I believe we have the best open records laws of any country in the world, and it’s definitely something I take advantage of, and that I think more people should take advantage of. I get a lot of people, young journalists, etc. asking how I “made it” or whatever, and while I’m no expert, a big part of it for me was breaking new stories, with primary source documents to back them up. And FOIA is a great way to do that.
What are some of the more challenging FOIA requests you’ve submitted, or obstacles you’ve faced in getting a response?
I’ve filed probably thousands at this point, so there are a bunch that would fall under the umbrella of being extremely frustrating. I would say that though there are ways you can improve your chances, nothing’s going to change the fact that institutions want to protect themselves and the people that they work for - that’s almost a truism I feel like.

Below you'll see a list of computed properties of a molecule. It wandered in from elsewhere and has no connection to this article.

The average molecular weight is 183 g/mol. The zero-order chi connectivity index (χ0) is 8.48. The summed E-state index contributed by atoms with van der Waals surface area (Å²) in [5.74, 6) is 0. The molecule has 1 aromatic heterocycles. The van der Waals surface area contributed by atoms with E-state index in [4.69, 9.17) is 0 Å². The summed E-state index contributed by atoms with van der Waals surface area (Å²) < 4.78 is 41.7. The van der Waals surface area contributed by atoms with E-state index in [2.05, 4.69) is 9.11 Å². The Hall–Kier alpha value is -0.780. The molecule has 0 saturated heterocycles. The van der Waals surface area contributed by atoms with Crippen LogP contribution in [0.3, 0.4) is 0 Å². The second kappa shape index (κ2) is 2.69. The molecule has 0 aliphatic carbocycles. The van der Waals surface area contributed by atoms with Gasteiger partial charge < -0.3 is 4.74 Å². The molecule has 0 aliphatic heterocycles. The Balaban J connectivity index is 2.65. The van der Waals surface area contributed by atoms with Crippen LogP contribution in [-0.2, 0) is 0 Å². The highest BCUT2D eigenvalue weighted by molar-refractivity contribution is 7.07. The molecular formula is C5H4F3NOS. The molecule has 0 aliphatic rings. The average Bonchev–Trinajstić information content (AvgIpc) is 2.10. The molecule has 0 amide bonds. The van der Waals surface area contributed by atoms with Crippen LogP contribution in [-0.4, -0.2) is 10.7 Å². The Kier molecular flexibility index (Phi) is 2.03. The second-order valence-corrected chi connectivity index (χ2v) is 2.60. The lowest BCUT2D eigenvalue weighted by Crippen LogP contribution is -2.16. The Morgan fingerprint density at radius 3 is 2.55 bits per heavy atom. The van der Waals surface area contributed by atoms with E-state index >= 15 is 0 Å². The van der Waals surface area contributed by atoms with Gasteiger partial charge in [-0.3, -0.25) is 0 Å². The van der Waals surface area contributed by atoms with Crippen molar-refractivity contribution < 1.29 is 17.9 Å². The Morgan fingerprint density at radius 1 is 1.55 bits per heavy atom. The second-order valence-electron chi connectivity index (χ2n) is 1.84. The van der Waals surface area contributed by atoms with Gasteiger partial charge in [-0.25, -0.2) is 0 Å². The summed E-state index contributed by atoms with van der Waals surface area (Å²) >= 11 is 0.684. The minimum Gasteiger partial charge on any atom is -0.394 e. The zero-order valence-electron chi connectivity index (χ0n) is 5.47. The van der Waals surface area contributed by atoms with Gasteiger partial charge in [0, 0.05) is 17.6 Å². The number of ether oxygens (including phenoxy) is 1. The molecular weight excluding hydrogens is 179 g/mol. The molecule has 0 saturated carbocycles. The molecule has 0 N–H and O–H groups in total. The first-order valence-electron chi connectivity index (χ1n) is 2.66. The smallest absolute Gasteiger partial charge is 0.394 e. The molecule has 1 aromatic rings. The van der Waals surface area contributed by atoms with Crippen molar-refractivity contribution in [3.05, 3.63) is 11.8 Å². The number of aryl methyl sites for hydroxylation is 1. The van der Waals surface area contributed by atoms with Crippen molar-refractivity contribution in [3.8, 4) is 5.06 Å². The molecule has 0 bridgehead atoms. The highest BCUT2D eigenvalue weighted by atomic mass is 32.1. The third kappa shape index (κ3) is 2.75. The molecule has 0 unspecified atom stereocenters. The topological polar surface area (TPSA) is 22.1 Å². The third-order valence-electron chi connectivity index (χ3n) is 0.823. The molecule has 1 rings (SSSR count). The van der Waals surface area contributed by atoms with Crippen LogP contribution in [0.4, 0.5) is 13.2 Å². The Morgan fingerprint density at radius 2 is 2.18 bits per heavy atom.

I said before that we have the best open records laws in the world, as far as I know, but there’s still room for improvement and one way to improve it would be to have a true Freedom of Information Act instead of what I call a “Freedom of Records Act.” One problem is you have to know the name of the records. And with intelligence agencies and law enforcement agencies, it’s extremely hard to know the name of the record you’re asking for unless you have a source inside. So, I think the next step is to make it so that you don’t have to know the title and location of a record and can still ask someone do a good faith effort to try to find something responsive to what you’re looking for.